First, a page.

Scanning for lung cancer doesn’t turn up anxiety

Introducing lung cancer screenings in the UK could significantly reduce deaths in high-risk groups, but wouldn’t cause participants undue stress.

Published in Thorax, a trial looked at long-term psychosocial outcomes of CT screening for lung cancer and found that it did not cause unnecessary anxiety, even though fear and stigma can sometimes be barriers to participation in screening.

Lung cancer is the leading cause of cancer-related mortality in the UK, killing almost 40,000 people per year. Additionally, around three quarters of patients are diagnosed at a late stage when fewer treatment options are available. With early detection of lung cancer about seven out of ten patients survive for a year or more.

“With the UK’s five-year survival rate for lung cancer being lower than many other countries with comparable healthcare systems, it is important that we do more to introduce early detection strategies that help to ensure treatment is delivered before patients present at an advanced stage of the disease,” says Kate Brain of Cardiff University, which led the trial.

“Sometimes, fear of medical procedures and the results they might bring can prevent people from seeking life-saving tests. However, what our trial shows is that CT lung cancer screening actually has no long-term negative psychosocial impact on patients, making it an excellent tool for catching lung cancer earlier when there is a better chance of survival.”

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The UK Lung cancer screening trial (UKLS) recruited over 4,000 men and women, aged 50-75, at high risk of lung cancer. This group was randomized into two groups: one of which received a CT screen and one that didn’t. Participants in both groups were assessed two weeks into the study and again two years later. To assess people’s emotional responses to CT lung screening, standard measures of lung cancer distress, anxiety, depression, and satisfaction were used.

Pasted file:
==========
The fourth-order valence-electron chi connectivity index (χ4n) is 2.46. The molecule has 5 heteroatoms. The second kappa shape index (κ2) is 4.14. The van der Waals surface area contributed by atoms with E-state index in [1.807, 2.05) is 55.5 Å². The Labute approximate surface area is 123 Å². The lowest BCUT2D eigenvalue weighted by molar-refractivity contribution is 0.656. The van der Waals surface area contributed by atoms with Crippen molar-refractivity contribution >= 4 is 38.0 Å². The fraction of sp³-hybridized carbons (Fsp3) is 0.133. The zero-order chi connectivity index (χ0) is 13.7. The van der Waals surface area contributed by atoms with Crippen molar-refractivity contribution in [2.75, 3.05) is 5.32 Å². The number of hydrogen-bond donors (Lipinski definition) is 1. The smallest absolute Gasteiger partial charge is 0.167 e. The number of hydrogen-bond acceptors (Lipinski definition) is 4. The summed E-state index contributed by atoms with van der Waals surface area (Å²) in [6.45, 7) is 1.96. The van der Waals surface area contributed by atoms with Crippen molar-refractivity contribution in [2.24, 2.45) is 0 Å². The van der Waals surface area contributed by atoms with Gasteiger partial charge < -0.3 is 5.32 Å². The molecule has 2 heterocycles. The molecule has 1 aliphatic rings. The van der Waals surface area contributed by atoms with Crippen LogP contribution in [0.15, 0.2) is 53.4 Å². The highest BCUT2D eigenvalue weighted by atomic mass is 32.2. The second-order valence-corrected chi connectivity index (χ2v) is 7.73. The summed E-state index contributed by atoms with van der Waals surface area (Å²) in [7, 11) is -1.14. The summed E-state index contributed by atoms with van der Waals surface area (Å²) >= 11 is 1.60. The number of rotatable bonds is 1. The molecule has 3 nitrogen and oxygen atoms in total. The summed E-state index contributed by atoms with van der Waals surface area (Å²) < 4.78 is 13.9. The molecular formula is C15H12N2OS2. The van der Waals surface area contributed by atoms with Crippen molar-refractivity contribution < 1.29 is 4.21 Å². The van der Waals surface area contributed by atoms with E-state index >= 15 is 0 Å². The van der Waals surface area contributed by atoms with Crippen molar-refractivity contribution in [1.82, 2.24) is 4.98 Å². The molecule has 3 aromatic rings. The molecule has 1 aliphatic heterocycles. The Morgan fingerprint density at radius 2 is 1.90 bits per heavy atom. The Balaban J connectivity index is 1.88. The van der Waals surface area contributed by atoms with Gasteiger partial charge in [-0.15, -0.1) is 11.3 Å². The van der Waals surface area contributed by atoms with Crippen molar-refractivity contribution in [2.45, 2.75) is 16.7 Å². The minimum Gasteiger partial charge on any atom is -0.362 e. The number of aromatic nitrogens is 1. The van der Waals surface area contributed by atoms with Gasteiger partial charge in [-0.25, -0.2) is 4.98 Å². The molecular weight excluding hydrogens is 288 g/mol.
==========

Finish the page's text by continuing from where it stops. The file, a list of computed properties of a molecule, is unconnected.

The research showed that lung cancer screening did not cause undue worry when people were followed up over the two-year period. Participants who needed to have a repeat scan reported slightly higher cancer distress, but this was temporary. The results revealed that at both points more participants from the group that didn’t receive scans were dissatisfied with their decision to take part in the trial. It also found, regardless of group allocation, cancer distress was higher in women, participants under 65, current smokers, and those with lung cancer experience.

The trial was undertaken in Liverpool and Papworth, while the in-depth analysis of the psychosocial data took place in Cardiff. The evidence produced will contribute to clinical and policy decisions regarding the successful and equitable implementation of potential future low-dose CT lung screening for high-risk individuals.

Institutions involved in the study include Cardiff University, Liverpool University, Royal Brompton & Harefield NHS Foundation Trust, Nottingham University Hospitals, and Queen Mary University of London. Funding came from the NIHR Health Technology Assessment program.

Source: Cardiff University

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